ABSTRACT

Although not easily identifiable in conventional publications, marine industries provide substantial employment opportunities. In 1980, over 2.3 million workers will be involved in marine-related employment, representing continued growth in both offshore and onshore manpower. As a result, increased attention must be devoted to education and training requirements, as well as detailed local and regional manpower projections.

INTRODUCTION

In their overview of marine manpower, Mackin and Anderson (1976) noted that marine industries provide substantial employment opportunities throughout the nation. While acknowledging gaps in their data, the authors emphasized that little serious attention had been historically devoted to marine manpower, even though offshore oil and gas resources, recreation and seafood production had become critical concerns.

New information is provided in this assessment, as well as a more detailed description of the marine employment data base and its accessibility. Collected primarily through a study of six New England states (Cormeer and Mackin, 1977), caveats are made on Mackin and Anderson's (1976) original employment estimates. Greater understanding and accessibility of employment figures, on a national, regional, state and local basis, can now be gained by using the improved methodology and data from the regional study. This increased accuracy means greater confidence in projecting the occupational needs of both the offshore and related support industries.

EMPLOYMENT INFORMATION AND MATRICES

Employment information is available from government agencies, trade associations, professional societies, labor unions and employers. All of these sources were used in both the national (Mackin and Anderson, 1976) and regional studies (Cormeer and Mackin, 1977). The Bureau of Labor Statistics (BLS) of the Department of Labor was the most helpful and comprehensive source of information. While each state participates with BLS in reporting data on labor market activity, three national programs warrant special attention. They include:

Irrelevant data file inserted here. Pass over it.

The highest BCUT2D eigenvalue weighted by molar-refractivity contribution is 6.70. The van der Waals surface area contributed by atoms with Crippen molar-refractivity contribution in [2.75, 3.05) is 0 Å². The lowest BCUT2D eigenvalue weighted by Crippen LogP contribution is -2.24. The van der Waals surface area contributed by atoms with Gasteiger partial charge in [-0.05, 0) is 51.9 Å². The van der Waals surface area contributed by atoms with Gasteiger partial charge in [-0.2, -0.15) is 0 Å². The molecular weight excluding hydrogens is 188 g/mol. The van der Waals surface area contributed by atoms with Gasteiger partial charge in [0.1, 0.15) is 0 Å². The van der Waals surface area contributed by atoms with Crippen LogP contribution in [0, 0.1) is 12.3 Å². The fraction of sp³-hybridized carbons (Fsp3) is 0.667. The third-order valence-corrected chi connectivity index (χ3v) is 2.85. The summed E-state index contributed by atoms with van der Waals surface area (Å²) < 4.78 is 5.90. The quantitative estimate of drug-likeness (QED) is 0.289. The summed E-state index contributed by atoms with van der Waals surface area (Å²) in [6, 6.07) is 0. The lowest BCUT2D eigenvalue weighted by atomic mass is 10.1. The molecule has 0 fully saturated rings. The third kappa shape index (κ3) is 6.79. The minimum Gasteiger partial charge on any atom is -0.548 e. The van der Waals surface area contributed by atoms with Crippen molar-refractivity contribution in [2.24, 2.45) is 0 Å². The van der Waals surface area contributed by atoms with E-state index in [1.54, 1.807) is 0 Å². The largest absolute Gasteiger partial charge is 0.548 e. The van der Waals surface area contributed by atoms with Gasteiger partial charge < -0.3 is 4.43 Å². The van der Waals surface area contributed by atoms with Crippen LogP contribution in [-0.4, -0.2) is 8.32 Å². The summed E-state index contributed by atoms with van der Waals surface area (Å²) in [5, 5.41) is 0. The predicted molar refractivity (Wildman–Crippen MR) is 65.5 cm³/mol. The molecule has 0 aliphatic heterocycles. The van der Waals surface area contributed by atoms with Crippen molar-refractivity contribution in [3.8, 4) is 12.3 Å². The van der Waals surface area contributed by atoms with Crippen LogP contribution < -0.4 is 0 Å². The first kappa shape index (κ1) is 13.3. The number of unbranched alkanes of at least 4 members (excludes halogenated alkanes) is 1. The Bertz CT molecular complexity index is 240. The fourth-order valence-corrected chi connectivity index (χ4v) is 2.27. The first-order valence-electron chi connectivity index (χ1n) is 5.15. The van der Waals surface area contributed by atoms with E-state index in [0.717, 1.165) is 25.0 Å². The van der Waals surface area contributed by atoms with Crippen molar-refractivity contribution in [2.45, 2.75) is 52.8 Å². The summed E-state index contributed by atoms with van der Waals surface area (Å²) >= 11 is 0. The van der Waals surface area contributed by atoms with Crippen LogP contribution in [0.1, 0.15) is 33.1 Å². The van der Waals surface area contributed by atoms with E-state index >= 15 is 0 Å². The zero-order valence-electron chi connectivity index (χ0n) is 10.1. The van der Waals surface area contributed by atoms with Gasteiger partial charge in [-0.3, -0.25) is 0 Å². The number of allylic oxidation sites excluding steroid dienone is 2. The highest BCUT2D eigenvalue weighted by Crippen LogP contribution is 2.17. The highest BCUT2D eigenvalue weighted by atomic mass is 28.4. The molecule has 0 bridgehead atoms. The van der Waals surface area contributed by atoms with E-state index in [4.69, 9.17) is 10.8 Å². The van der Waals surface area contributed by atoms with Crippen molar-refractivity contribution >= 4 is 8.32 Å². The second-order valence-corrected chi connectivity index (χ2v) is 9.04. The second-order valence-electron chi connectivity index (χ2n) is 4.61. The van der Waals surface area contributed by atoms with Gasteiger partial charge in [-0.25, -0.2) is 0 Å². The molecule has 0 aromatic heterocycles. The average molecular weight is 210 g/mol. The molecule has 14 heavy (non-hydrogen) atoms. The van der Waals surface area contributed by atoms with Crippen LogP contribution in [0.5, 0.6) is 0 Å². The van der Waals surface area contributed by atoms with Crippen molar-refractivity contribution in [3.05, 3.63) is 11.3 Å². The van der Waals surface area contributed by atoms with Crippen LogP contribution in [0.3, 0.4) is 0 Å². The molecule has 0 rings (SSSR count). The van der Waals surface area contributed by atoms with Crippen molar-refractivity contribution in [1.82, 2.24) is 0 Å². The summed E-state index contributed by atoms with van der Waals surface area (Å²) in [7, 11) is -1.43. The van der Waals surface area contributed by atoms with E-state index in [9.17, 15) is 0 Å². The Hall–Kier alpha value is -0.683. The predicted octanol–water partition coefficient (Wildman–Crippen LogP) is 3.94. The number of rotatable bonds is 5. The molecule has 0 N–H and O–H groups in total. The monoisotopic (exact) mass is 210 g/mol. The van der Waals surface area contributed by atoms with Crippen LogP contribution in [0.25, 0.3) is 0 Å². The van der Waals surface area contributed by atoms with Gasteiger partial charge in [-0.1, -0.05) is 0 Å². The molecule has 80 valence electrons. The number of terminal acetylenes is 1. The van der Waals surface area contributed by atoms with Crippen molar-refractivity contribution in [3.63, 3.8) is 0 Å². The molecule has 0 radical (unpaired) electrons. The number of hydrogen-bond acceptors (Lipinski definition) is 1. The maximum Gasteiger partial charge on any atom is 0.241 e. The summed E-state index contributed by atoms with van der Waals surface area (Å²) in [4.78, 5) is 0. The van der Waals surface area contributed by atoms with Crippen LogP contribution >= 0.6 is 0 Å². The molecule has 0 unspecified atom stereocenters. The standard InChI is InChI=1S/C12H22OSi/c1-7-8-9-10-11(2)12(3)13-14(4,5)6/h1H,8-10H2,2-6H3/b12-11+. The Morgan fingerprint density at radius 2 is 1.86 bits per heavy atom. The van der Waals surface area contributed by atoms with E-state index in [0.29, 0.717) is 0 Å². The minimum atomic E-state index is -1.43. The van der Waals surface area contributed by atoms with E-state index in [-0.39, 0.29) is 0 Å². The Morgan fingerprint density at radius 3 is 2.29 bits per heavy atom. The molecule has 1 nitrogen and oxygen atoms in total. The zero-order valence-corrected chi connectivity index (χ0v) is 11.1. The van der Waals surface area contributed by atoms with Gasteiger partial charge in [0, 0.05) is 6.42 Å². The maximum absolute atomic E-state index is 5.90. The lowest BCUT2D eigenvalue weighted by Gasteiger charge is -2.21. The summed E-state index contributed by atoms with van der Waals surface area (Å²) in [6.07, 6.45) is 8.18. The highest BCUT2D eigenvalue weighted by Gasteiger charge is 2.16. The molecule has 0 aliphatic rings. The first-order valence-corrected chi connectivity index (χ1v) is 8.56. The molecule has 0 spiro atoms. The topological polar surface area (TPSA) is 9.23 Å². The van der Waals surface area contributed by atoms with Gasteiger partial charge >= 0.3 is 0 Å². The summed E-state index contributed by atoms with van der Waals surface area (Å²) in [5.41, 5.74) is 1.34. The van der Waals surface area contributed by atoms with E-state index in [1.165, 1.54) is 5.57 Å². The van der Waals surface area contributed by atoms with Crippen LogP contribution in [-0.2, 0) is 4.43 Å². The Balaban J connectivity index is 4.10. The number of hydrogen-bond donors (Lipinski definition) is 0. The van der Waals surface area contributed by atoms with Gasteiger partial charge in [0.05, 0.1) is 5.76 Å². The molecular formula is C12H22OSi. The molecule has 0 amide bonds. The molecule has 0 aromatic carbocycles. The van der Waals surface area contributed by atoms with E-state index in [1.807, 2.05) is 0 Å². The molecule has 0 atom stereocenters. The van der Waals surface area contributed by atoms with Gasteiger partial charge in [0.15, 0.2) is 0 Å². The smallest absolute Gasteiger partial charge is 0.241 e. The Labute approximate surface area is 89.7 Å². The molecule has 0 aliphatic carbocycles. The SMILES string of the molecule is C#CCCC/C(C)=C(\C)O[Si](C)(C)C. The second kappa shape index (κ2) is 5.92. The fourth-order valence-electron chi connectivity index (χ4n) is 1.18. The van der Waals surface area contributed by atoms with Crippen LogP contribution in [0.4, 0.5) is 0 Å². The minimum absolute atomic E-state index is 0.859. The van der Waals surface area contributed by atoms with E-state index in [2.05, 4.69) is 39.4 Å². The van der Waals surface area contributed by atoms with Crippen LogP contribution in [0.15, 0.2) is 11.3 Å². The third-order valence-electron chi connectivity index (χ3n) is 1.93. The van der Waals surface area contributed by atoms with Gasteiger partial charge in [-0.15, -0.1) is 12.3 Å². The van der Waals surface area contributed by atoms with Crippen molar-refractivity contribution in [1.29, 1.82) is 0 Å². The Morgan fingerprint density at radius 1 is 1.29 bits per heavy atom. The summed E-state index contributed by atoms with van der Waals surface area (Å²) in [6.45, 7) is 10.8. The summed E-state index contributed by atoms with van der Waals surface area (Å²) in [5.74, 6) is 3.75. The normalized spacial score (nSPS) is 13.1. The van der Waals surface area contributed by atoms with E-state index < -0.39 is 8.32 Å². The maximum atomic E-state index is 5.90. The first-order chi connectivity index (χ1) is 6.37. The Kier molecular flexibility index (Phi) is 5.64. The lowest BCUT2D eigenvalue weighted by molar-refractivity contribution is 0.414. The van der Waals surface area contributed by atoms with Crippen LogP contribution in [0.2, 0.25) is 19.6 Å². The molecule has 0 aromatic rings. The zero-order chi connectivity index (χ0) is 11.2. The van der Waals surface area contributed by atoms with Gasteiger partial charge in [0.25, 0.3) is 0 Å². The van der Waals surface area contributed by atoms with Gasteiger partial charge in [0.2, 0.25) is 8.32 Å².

1. The ES202 Employment, Wages and Contributions Program calls for a state employment agency to report total employment covered by unemployment insurance, classified by industry. In addition, the program calls for the number of reporting units, monthly "covered" employment and quarterly total and taxable wages, and contributions made by employers.

  2. The Occupational Employment Statistics Program is part of a federal-state cooperative activity involving state employment agencies, the Employment and Training Administration and the Bureau of Labor Statistics. This program reports occupational employment in selected industries.

  3. The Industry Occupational Matrix is perhaps the most important single source of employment information for projecting future manpower requirements. Matrices are published for each state, reporting total state employment by occupation, cross-classified by industry.

To bring this information into perspective, it is useful to review the Industry Occupation Matrix for 1975 (Figure 1). This matrix distributes the employment of over 86 million workers into eleven industry groups and nine occupational titles. By grouping employment according to major industries and occupations, it becomes possible to make comparisons between various sectors of the economy.

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